Sermon Commentary for Sunday, June 25, 2023

Romans 6:1b-11 Commentary

“The baptized Christian has, in an important sense, already died.  The baptized Christian has already made her ‘final exit’ and has come through on the other side.” Fleming Rutledge makes that perhaps startling profession in her lovely sermon, “The Final Exit of the Baptized” (Not Ashamed of the Gospel, Eerdmans, 2007). The Spirit could use that assertion as an “on-ramp” to a preacher’s proclamation of this Sunday’s Epistolary Lesson.

Romans 6:1-11’s Paul talks so much about death that 21st century western culture may reflexively turn away from it. After all, we try to “hide” death behind the walls of our care facilities, hospices, hospitals, crematoria and funeral homes. We try to disguise death by making corpses as presentable as possible.

Paul, however, refuses to either flinch at or turn away from death. He, in fact, uses some form of the Greek word thanaton (“death”) no less than ten times in this Sunday’s Epistolary Lesson alone. Throw in at least two more forms of the word nekron, and you’ve got a whole lot of death going on in this text.

Much of the death to which the apostle refers is, of course, Christ Jesus’. That death is, of course, a historical reality. All four gospels report that Jewish religious leaders convinced the Roman authorities to execute Jesus just outside of Jerusalem. Some of Jesus’ friends didn’t even just watch him die. They also watched some of his other friends bury him.

So Christians find little that’s particularly remarkable about Paul’s repeated references to Jesus’ historical death. What is nothing less than stunning is his reference to the ongoing significance of Jesus’ death. Quite simply, the apostle insists that when Jesus died, something in his friends also died. We weren’t just there, as we sometimes sing during Lent, “when they crucified my Lord.” Christians were also, in a real sense, crucified with Jesus.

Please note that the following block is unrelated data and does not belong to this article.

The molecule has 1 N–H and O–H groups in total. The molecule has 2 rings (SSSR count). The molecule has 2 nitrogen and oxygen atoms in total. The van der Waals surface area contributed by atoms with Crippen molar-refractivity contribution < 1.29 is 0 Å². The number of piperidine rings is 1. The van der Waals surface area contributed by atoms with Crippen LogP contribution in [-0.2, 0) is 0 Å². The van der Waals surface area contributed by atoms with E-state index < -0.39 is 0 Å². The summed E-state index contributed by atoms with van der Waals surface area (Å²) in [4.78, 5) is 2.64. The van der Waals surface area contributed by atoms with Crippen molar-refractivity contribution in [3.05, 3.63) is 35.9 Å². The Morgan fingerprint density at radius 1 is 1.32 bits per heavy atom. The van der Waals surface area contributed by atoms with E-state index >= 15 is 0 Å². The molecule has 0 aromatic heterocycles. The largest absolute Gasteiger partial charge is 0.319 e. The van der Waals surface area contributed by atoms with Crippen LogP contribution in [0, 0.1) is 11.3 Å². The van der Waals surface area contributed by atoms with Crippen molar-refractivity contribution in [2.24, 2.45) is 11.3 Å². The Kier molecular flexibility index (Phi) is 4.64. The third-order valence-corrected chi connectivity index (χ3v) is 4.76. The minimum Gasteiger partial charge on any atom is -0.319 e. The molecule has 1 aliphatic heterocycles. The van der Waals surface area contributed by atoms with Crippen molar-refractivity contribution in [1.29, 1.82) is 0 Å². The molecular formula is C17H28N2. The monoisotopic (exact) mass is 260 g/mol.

Paul’s assertions about our death with Christ are startling. We have been, he insists in verse 5, “united (symphytoi) with him like this in his death.” “Our old self (palaios anthropos),” the apostle continues in verse 6, “was crucified with him (synestaurothe).” In verse 8 he simply professes, “We died (apethanomen) with Christ (syn Christo).”

This is mysterious language that defies easy interpretation. Yet the Spirit can help preachers say some things about it. No Christian is alive today who was alive when the Romans crucified Jesus. None of us could have physically died when Jesus died because we weren’t yet alive.

What’s more, Paul link Christians’ death with Christ to our baptism. In verses 4 and 5 he speaks of Jesus’ followers as people who “were baptized (epibasthemen) into his death” and “buried (synetaphemen) with him through baptism into death.” Whatever else the apostle may mean by this, he at least seems to say that God graciously links those whom the Church baptizes to Christ in his death. What’s more, people whom that Spirit equips to faithfully accept baptism’s promises identify ourselves with the crucified Christ.

It is, however, always tempting for Christians to identify more with the resurrected, victorious Christ than with the suffering and crucified Christ. But before Christians hurry to Jesus’ empty tomb, it’s almost as if the apostle insists that we first linger for a while at Christ’s cross. After all, because Christ was crucified, something in his friends must also be crucified.

What must be put to death in us, says Paul in verse 6, is “our old self” (palaios anthropos). In fact, he treats not just Jesus’ but also our crucifixion as an accomplished fact. Our old self, the apostle insists, “was crucified.” “Our old way of life,” as The Message paraphrases this, “was nailed to the cross with Christ.”

As a result, Paul goes on to write in verses 6 and 7, “we should no longer be slaves to sin (literally “we have been freed from sin”) – because anyone who has died has been freed from sin” (dedikaiotai apo tes hamartias). Christians profess that those who are in a faithful relationship with Christ no longer sin after we physically die.